Trump’s condemnation of “many sides” was so vague, in fact, that alt-right leader Richard Spencer wondered if the president’s ire was being directed at the anti-fascists.

“Did Trump just denounce antifa?” Spencer tweeted.

Spencer’s statement may seem willfully obtuse, and the White House has since clarified that Trump’s statement “includes” neo-Nazis and the Ku Klux Klan. But it’s a fair conclusion to draw. Spencer is articulating what could be the defining feature of Trump’s presidency: a tendency to court white supremacists and articulate their grievances while declining, hypocritically, to name them and denounce their violence.

President Donald Trump speaks to members of the media regarding the on going situation in Charlottesville on Saturday.
Source: Pablo Martinez Monsivais/AP

On Saturday, the president had a chance to condemn an apparent white supremacist terror attack — what looks to be the first such attack of his seven-month presidency, which he won in part by claiming he was “tough on terror.” Instead, Trump wilted, cowered and drew false equivalences. And by doing so, he demonstrated why white supremacy has thrived in the United States for as long as it has.

If the primary exit polls are to be believed, one of the things that endeared Trump most to his supporters was his willingness to “tell it like it is.” Many read his election as a backlash against so-called “political correctness.” Where Democrats like former President Barack Obama spoke of terrorism in imprecise terms for fear of offending Muslims, Trump galvanized voters by being unafraid to name what they saw as the real enemy: “radical Islamic terrorism.”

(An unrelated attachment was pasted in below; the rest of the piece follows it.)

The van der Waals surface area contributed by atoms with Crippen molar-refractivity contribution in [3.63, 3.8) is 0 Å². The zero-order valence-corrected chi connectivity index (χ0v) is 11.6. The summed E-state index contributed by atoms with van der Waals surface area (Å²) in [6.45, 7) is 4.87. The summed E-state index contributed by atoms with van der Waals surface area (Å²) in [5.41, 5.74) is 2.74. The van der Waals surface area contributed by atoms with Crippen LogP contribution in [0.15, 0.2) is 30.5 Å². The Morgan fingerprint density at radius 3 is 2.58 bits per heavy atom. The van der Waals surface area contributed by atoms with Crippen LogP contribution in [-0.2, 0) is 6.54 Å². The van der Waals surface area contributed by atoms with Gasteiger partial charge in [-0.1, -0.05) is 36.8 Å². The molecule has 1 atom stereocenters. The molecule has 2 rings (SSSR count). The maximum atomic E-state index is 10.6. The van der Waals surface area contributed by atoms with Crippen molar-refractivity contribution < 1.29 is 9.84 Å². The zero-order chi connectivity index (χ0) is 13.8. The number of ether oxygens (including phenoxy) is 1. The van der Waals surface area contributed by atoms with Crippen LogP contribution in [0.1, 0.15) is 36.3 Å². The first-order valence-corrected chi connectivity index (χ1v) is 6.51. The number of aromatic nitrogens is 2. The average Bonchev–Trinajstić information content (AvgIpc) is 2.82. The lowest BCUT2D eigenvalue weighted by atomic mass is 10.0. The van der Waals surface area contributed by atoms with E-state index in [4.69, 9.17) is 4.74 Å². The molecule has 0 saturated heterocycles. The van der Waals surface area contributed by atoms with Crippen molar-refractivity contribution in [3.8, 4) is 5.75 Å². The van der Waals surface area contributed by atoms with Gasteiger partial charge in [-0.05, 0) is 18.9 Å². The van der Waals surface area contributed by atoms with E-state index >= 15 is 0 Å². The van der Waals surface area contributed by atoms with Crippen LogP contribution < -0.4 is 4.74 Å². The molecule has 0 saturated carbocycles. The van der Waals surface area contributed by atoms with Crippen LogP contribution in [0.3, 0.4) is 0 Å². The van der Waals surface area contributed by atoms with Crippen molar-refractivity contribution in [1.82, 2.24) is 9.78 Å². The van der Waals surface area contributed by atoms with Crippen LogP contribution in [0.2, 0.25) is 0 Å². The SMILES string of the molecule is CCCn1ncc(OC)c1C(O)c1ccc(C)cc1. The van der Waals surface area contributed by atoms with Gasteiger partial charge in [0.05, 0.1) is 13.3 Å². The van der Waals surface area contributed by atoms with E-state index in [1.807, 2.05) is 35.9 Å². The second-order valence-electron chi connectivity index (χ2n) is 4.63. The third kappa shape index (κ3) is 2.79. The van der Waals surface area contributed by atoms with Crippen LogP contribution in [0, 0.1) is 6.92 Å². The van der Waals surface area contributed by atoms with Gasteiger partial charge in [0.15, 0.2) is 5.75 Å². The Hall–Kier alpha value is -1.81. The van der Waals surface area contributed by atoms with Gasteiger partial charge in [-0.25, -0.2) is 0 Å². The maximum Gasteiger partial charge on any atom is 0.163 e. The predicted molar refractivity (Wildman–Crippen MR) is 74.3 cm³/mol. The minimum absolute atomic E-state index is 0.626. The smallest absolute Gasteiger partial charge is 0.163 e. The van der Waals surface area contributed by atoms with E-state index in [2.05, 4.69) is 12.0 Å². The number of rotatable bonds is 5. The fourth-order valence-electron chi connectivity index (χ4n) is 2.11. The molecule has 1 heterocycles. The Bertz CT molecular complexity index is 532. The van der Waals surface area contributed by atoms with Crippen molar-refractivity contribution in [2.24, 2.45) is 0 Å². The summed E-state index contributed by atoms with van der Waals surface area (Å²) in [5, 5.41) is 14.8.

Trump’s platform reflected this outlook. The president vowed to block Muslims from entering the United States, and implemented several iterations of a travel ban accomplishing just that. He famously claimed that “Islam hates us” during a CNN interview last year. Trump has rarely been anything but blunt when selling himself as tough on terror, and claiming Muslims are the most pressing national security threat Americans face.